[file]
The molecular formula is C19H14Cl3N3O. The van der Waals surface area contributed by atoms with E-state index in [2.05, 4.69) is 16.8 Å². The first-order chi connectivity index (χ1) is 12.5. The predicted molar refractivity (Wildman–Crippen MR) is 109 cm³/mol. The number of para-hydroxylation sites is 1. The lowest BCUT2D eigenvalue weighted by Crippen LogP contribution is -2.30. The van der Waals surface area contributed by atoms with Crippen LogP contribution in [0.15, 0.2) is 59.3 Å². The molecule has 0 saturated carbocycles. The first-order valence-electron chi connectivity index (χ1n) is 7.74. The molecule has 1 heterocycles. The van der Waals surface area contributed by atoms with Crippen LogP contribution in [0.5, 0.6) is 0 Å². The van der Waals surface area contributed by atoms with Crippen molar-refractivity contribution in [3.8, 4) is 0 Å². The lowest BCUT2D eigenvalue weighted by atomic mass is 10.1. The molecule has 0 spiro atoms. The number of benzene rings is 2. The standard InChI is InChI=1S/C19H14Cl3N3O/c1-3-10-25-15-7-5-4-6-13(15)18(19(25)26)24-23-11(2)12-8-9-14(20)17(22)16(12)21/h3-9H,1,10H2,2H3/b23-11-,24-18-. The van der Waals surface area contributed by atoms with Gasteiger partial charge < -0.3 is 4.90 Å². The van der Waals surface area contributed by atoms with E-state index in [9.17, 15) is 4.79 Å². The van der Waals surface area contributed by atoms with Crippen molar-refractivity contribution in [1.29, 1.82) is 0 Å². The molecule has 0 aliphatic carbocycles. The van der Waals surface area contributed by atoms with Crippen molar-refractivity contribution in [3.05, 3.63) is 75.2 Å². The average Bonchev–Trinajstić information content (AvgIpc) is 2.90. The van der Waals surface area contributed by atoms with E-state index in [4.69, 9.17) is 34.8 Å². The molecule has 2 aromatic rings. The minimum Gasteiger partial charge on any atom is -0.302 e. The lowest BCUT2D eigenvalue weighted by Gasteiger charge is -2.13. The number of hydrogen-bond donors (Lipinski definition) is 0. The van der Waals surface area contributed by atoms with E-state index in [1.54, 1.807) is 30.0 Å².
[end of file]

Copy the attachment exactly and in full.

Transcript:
The molecular formula is C19H14Cl3N3O. The van der Waals surface area contributed by atoms with E-state index in [2.05, 4.69) is 16.8 Å². The first-order chi connectivity index (χ1) is 12.5. The predicted molar refractivity (Wildman–Crippen MR) is 109 cm³/mol. The number of para-hydroxylation sites is 1. The lowest BCUT2D eigenvalue weighted by Crippen LogP contribution is -2.30. The van der Waals surface area contributed by atoms with Crippen LogP contribution in [0.15, 0.2) is 59.3 Å². The molecule has 0 saturated carbocycles. The first-order valence-electron chi connectivity index (χ1n) is 7.74. The molecule has 1 heterocycles. The van der Waals surface area contributed by atoms with Crippen LogP contribution in [0.5, 0.6) is 0 Å². The van der Waals surface area contributed by atoms with Crippen molar-refractivity contribution in [3.8, 4) is 0 Å². The lowest BCUT2D eigenvalue weighted by atomic mass is 10.1. The molecule has 0 spiro atoms. The number of benzene rings is 2. The standard InChI is InChI=1S/C19H14Cl3N3O/c1-3-10-25-15-7-5-4-6-13(15)18(19(25)26)24-23-11(2)12-8-9-14(20)17(22)16(12)21/h3-9H,1,10H2,2H3/b23-11-,24-18-. The van der Waals surface area contributed by atoms with Gasteiger partial charge < -0.3 is 4.90 Å². The van der Waals surface area contributed by atoms with E-state index in [9.17, 15) is 4.79 Å². The van der Waals surface area contributed by atoms with Crippen molar-refractivity contribution in [1.29, 1.82) is 0 Å². The molecule has 0 aliphatic carbocycles. The van der Waals surface area contributed by atoms with Crippen molar-refractivity contribution in [3.05, 3.63) is 75.2 Å². The average Bonchev–Trinajstić information content (AvgIpc) is 2.90. The van der Waals surface area contributed by atoms with E-state index in [4.69, 9.17) is 34.8 Å². The molecule has 2 aromatic rings. The minimum Gasteiger partial charge on any atom is -0.302 e. The lowest BCUT2D eigenvalue weighted by Gasteiger charge is -2.13. The number of hydrogen-bond donors (Lipinski definition) is 0. The van der Waals surface area contributed by atoms with E-state index in [1.54, 1.807) is 30.0 Å².